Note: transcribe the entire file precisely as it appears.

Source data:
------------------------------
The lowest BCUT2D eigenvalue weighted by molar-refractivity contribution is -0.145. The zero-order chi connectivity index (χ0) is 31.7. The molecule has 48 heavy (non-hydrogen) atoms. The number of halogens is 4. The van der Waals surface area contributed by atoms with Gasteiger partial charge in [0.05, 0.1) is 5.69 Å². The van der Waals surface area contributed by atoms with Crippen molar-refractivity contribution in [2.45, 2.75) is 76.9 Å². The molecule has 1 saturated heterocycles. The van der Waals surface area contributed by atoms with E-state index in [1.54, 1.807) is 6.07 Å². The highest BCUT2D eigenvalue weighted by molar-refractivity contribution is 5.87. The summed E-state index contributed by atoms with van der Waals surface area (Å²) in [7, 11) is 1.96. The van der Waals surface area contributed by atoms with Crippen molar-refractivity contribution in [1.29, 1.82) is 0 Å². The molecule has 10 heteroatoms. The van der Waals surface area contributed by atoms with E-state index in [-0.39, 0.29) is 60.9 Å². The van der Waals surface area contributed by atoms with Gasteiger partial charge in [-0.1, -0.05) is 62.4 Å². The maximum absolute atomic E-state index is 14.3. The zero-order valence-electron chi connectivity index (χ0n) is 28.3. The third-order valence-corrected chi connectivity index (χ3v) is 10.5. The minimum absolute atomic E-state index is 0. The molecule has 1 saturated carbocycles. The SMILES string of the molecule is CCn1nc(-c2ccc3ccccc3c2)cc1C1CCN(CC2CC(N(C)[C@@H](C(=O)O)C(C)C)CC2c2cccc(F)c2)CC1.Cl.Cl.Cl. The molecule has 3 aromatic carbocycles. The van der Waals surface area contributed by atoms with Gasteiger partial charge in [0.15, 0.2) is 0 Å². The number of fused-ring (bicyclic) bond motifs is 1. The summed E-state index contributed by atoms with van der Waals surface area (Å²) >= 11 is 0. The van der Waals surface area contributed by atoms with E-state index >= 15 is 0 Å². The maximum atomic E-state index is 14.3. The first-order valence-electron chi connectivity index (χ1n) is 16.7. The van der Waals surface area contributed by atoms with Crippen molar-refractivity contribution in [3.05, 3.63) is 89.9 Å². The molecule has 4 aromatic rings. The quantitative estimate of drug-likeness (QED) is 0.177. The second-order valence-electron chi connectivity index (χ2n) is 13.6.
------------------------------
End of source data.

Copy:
The lowest BCUT2D eigenvalue weighted by molar-refractivity contribution is -0.145. The zero-order chi connectivity index (χ0) is 31.7. The molecule has 48 heavy (non-hydrogen) atoms. The number of halogens is 4. The van der Waals surface area contributed by atoms with Gasteiger partial charge in [0.05, 0.1) is 5.69 Å². The van der Waals surface area contributed by atoms with Crippen molar-refractivity contribution in [2.45, 2.75) is 76.9 Å². The molecule has 1 saturated heterocycles. The van der Waals surface area contributed by atoms with E-state index in [1.54, 1.807) is 6.07 Å². The highest BCUT2D eigenvalue weighted by molar-refractivity contribution is 5.87. The summed E-state index contributed by atoms with van der Waals surface area (Å²) in [7, 11) is 1.96. The van der Waals surface area contributed by atoms with Crippen molar-refractivity contribution in [1.29, 1.82) is 0 Å². The molecule has 10 heteroatoms. The van der Waals surface area contributed by atoms with E-state index in [-0.39, 0.29) is 60.9 Å². The van der Waals surface area contributed by atoms with Gasteiger partial charge in [-0.1, -0.05) is 62.4 Å². The maximum absolute atomic E-state index is 14.3. The zero-order valence-electron chi connectivity index (χ0n) is 28.3. The third-order valence-corrected chi connectivity index (χ3v) is 10.5. The minimum absolute atomic E-state index is 0. The molecule has 1 saturated carbocycles. The SMILES string of the molecule is CCn1nc(-c2ccc3ccccc3c2)cc1C1CCN(CC2CC(N(C)[C@@H](C(=O)O)C(C)C)CC2c2cccc(F)c2)CC1.Cl.Cl.Cl. The molecule has 3 aromatic carbocycles. The van der Waals surface area contributed by atoms with Gasteiger partial charge in [0.15, 0.2) is 0 Å². The number of fused-ring (bicyclic) bond motifs is 1. The summed E-state index contributed by atoms with van der Waals surface area (Å²) >= 11 is 0. The van der Waals surface area contributed by atoms with E-state index >= 15 is 0 Å². The maximum atomic E-state index is 14.3. The first-order valence-electron chi connectivity index (χ1n) is 16.7. The van der Waals surface area contributed by atoms with Crippen molar-refractivity contribution in [3.05, 3.63) is 89.9 Å². The molecule has 4 aromatic rings. The quantitative estimate of drug-likeness (QED) is 0.177. The second-order valence-electron chi connectivity index (χ2n) is 13.6.